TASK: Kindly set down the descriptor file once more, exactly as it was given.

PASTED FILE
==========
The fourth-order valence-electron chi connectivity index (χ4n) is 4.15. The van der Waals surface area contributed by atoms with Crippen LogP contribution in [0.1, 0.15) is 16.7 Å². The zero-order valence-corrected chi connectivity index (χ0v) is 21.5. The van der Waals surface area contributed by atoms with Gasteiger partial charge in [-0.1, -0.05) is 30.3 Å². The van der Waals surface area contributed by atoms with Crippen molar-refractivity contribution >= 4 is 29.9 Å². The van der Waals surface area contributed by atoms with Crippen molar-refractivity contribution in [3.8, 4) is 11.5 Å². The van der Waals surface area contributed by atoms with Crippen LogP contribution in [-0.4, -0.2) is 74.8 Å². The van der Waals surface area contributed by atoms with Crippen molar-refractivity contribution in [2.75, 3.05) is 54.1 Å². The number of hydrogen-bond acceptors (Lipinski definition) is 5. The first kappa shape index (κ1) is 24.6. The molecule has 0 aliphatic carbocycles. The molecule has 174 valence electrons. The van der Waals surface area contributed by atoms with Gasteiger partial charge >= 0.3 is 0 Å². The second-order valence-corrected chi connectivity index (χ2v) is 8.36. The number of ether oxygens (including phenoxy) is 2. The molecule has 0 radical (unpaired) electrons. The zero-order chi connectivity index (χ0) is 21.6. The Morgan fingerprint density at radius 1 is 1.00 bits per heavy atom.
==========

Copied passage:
The fourth-order valence-electron chi connectivity index (χ4n) is 4.15. The van der Waals surface area contributed by atoms with Crippen LogP contribution in [0.1, 0.15) is 16.7 Å². The zero-order valence-corrected chi connectivity index (χ0v) is 21.5. The van der Waals surface area contributed by atoms with Gasteiger partial charge in [-0.1, -0.05) is 30.3 Å². The van der Waals surface area contributed by atoms with Crippen molar-refractivity contribution >= 4 is 29.9 Å². The van der Waals surface area contributed by atoms with Crippen molar-refractivity contribution in [3.8, 4) is 11.5 Å². The van der Waals surface area contributed by atoms with Crippen LogP contribution in [-0.4, -0.2) is 74.8 Å². The van der Waals surface area contributed by atoms with Crippen molar-refractivity contribution in [2.75, 3.05) is 54.1 Å². The number of hydrogen-bond acceptors (Lipinski definition) is 5. The first kappa shape index (κ1) is 24.6. The molecule has 0 aliphatic carbocycles. The molecule has 174 valence electrons. The van der Waals surface area contributed by atoms with Gasteiger partial charge >= 0.3 is 0 Å². The second-order valence-corrected chi connectivity index (χ2v) is 8.36. The number of ether oxygens (including phenoxy) is 2. The molecule has 0 radical (unpaired) electrons. The zero-order chi connectivity index (χ0) is 21.6. The Morgan fingerprint density at radius 1 is 1.00 bits per heavy atom.